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tRlMIER AND POLLS. RETRADE ABSOLUTELY SAFE \oie of Great Centres. SlEPY HOLLOWS & TORYISM. rtfrime Minister,' who has hitherto been woo'his old constituents by proxy, arrived persdly amongst them last evening to look aftetie interests of his election. He was gree with every demonstration of attach- metty a great gathering assembled in the Towlall of Leven. Mequith said the issues confronting them werfo serious, they extended over such a wid*nge of the political field, they involved suctave consequences, that Liberals must be pre¡1d to subordinate local and personal consrations to the well being of the country at Le. (Cheers.) The right hon. gentleman proded After a considerable experience of (oral Elections, I am' one of those who thhJthat at this stage of an election it is .desble for prudent people at all events to aveprediction, and even to be chary of very conent comment There jos, therefore, only ondiig I venture to say in regard to the elein in so far as it has already proceeded. Wave had four years' wear and tear of Labi administration, and whenever that hams, whether it be a Liberal or a Conser- vat Government, there is always a certain annt of electoral and inevitable loss. Feature of the Election. tfring that strikes one as the most re- ntable feature of the election as far as it proceeded is that with two or three excep- ti1 such gains as have been scored bv our pical opponents have been mainly in the gjl towns of England. (Cheers.) I notice tø.y that an ingenious commentator in one otur Tory organs here in Scotland uses the ~se, Excellent progress has been made in ^Cathedral cities." (Laughter.) Well, as the Cathedral cities there is no one prouder oiheii as an Englishman than I am. They a owturesque and charming places, but they a n<t precisely the parts of England to go øI. s0 what are the views of the commerce al itdustrial classes in regard to their fiscal stet, or their constitutional duty, and what eild be more remarkable than the verdict gen>y the great centres of industry. That in Jndn is still only partially delivered, and "e atr yet awaiting that of Liverpool, Glasgow, ad Dundee. But look at those that j^ve already recorded .their decision. The! are your great ports — Bristol, (nary. Hull, Hartlepool — all solid c orly solid for Free Trade. (Cheers.) Xool&t the largest in point of capital and etaAoly in point of export trade—look at the git cotton industry—Manchester, Salford, Oidhi. Blackburn, Bolton, almost everyone of tlÇeatcotton towns nearly solid for Free Trad Look at the next in magnitude and valu)f our textile industries, the woollen trad-the West Riding of Yorkshire—Leeds, Bra^d' Halifax, Hnddersfield-absolutcly i TTta.ilous on the side-of Free Trade, and pass froc tese special industries to towns which are gat industrial centres without being dev>tl to one particular trade. Further and gigniftnt instance in the same sense is afforded Wth.-eturns made by places like Leicester, K^wctle, and, here in Scotland, Aberdeen That is m phenomenon! which no gjjbsaent torn of the tide, if there is going-fco he a td of the tide, and no subsequent a^fteon carwpossibly submerge or wipe away. Tariff Reform Killed. Bsh to put it on record at the earliest _o0le moment that I draw from it this Ffcnce—that whatever may happen in the reminder of the elections before us, one thi is absolutely certain that in the new Paaroent which is about to assemble at Wroinster Tariff Reform, in the sense in wh that phrase is tISEJd-that is, the aban- dcient of Free Trade and the substitution f o, of a fiscal system of more or less dis- '(j protection—is a political impossi- fjy. (Loud cheers.) No staisesnMmship4 jj^ver ingenious orhoowever audacious, can afcnpt to construct a tariff in defiance of tb Opiuion of every one of the great indus- tr anc representative centres that 1 have gjjQented to you. • tnportance of the Vote. »pv r^ht hon. gentleman then proceeded to attvwas none the less important and all that the verdict which has been Snere^y tbese great communities should be reZr> Trfe emphatic and more decisive in the were still to take place. The tdustry had not yet made its voice be agricultural industry had still to be railtU the &gri<mltucists and rfoaghmen in and. not least, the fishermen on oofts and the factory workers, and he 4 hem to jive more decisively than thev S e«r done in the past a declaration that £ on the side of Free Trade and popn- iTffoernment. Oheers.) Why was it that ° ~at commmities to which he hadre- the question had been neattf and presented to them returned this tm- ea2L Jhlo and sJTvificant answer ? Why was jqnivocac *3 preat industrial centres the it that rpaTjff Reorm bad been routed ? He rtSaht the first oswer wm to be found in fee tnoag*" by the course of events C°^ TT>erience f the predictions with which SP ^^onners tartcd their campaign seven JTaral ±i^ (Chefs.) They had started their » of predictions manifestly and vhich it had taken only six shatter into a thousand pieces, and years girted in the character of con- th^ f^e Prthets were not the kind of li whom it as desirable to call in to pre- p«*?Pie for the lational welfare when it was ■„ „ serio> condition. vnew tit the Tariff Reformers re- withmdignation the insinuation woulOever tax raw materiaL They thought it w:almost.a reflection upon their th°ugn rmjeytere getting sensitive but they bon?^L1 dr^ to it whether they liked it or W°- TlT did ot dispute their honesty he the; capacity. How could they disputed ^d Mr Chamberlain had 4-, „ soof promissory note that there ioT?n he, in the price of food. They Sit promi^d with thc best intentions in ?2^«n,rld > was not accusing them of bad r buthe'-arned his fellow countrymen bart away the comfort of themselves cjdren simply because two dis- !^dJS ;^cn had assured them Wlth- Sv grods whatever that import duties wv not raise the price. (Cheers.) he First Question. ■a J wagiaked sometimes why he had •JvAd fr1 his election address all refer- rAber of burning questions—for m- edition in England land in Scot- d 0 development of self-government "fV'^dtis answer was a very simple one. fT«tad d<t with these topics in the Albert Ki Tnd'd tried to put in proper relation imftance one to another. His reason them from his address was be- fare was a preliminary question id to be settled before they ^roacfi one of them.It was not ZfihT^ast any use promising electors, or) f the moment speaking as the leader I»eca4 party was not going to promise V~lw>rs,at this election any specific tegishv- r, ir, ,e new Parliament. Ai) to any of those iltterf'he electors knew. tjie Governments lesires, and intentions, and until they Ld 0<rcome the obstacle, the permanent which prevented them, giving effective rn^on to those views and legislative em- ^Sment to those intentions, it was no good bather talking about legislation. He asked Je actors to send him back to Westminster t t,B representative of East Fife charged ires with authority to maintain at all haasu-ds ud gainst all comers our system of Free *aA and to put an end °^.e1f'n be onstifcutional paradox which enajwed a representative assembly to veto and defeat ye rishes of the people. (Loud cheers.) Qrestioned specifically about Home Rule fcAsquith said :—I promise no legislation of -q, kind in the next Parliament until we have gftded our conclusions with the House of Lords, tal have also stated that in my opinion the li>ral party wcxild be perfectly free m the JW Parliament, as it was not m the last, to anfort a measure for giving full self-govern- m<t in purely Irish affairs to Ireland, subject to iie maintenance, absolutely unimpaired, oftesttpremacyofthe Imperial Parliament. (CSers.) Position of Trade Unionism. aestioned next about Trade Union re- wentatives and the Lords' decision, Mr jjuitb said- he was not prepared to give any D)ges upon the subject beyond this that he w prepared to take into careful consideration tJstate of the law as now declared by the Base of Lords, and see whether, and if so, m. ø way, it was capable of amendment. I vote of confidence followed.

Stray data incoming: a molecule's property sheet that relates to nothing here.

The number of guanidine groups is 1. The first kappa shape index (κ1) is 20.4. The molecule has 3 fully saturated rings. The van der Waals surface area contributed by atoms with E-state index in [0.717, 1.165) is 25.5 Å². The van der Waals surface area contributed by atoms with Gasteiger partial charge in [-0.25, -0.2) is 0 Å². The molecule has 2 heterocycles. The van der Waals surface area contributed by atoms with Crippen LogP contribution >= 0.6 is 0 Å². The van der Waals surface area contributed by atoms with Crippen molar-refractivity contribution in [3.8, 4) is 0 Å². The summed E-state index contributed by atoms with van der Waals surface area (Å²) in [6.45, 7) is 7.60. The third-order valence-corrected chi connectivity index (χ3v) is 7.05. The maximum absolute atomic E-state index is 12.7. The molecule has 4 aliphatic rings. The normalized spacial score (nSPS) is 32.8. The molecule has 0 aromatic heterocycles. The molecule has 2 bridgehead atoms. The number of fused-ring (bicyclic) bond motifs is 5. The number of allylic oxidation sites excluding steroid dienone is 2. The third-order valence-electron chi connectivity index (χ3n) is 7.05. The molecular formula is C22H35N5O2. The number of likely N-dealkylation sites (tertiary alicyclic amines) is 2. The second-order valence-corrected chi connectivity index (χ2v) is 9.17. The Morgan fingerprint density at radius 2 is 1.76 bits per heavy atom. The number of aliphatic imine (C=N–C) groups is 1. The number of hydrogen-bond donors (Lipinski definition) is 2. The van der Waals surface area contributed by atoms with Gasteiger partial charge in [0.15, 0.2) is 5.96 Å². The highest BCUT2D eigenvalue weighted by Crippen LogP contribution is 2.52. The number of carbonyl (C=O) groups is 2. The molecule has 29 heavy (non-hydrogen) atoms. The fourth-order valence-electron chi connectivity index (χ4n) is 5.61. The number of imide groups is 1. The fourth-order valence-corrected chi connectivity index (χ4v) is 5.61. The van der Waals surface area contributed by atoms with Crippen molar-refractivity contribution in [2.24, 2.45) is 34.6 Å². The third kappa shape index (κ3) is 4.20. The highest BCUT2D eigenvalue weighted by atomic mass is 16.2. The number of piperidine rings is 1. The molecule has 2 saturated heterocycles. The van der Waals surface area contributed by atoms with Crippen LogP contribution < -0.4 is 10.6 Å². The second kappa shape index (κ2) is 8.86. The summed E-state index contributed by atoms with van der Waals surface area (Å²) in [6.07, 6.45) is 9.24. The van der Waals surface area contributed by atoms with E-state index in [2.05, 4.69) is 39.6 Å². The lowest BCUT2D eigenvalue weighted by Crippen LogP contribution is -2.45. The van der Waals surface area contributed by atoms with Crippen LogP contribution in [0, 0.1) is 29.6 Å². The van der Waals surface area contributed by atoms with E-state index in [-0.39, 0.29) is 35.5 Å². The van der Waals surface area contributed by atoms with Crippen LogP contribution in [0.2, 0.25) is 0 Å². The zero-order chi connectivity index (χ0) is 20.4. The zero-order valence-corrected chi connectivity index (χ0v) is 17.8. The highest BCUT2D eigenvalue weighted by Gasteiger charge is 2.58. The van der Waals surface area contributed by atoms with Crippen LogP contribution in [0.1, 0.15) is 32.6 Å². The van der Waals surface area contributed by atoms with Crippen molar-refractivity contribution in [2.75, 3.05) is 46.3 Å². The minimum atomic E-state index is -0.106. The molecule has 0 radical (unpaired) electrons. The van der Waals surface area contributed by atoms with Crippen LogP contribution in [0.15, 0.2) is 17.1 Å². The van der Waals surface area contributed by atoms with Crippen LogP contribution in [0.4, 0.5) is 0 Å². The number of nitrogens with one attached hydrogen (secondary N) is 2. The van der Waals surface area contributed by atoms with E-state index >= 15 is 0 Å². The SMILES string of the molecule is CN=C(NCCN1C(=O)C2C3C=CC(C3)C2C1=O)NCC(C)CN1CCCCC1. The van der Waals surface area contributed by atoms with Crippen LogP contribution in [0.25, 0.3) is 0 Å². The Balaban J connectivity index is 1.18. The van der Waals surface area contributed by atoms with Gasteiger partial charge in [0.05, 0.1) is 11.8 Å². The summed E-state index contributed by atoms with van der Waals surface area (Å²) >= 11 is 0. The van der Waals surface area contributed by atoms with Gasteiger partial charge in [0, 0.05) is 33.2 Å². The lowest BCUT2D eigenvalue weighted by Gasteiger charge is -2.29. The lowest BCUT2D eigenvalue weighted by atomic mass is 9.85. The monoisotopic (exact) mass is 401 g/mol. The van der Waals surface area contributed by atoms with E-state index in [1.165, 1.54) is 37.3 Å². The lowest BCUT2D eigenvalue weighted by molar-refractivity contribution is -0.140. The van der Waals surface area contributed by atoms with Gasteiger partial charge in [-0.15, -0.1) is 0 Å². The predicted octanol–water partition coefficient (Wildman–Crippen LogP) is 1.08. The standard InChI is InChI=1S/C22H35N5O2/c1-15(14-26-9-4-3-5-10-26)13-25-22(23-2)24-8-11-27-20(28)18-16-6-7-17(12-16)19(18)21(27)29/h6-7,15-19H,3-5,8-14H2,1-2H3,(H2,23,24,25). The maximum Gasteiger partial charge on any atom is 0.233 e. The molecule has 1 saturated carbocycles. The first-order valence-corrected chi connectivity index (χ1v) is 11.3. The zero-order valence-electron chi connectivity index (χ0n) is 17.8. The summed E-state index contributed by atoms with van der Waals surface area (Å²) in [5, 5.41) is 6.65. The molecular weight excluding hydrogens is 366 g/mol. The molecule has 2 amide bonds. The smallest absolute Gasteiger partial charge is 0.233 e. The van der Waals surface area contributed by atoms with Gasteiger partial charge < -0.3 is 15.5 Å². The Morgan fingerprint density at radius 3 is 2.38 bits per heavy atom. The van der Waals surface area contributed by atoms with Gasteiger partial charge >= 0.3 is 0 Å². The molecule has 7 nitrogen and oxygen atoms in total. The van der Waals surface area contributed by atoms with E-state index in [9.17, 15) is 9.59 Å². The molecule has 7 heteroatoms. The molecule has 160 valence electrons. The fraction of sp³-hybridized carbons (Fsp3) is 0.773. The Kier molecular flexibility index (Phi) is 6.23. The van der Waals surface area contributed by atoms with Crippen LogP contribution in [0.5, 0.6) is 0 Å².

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Letter Box Thief.










Horses & Dogs as Food.




Monastery Outrage.



£ 75,000 INQUIRY.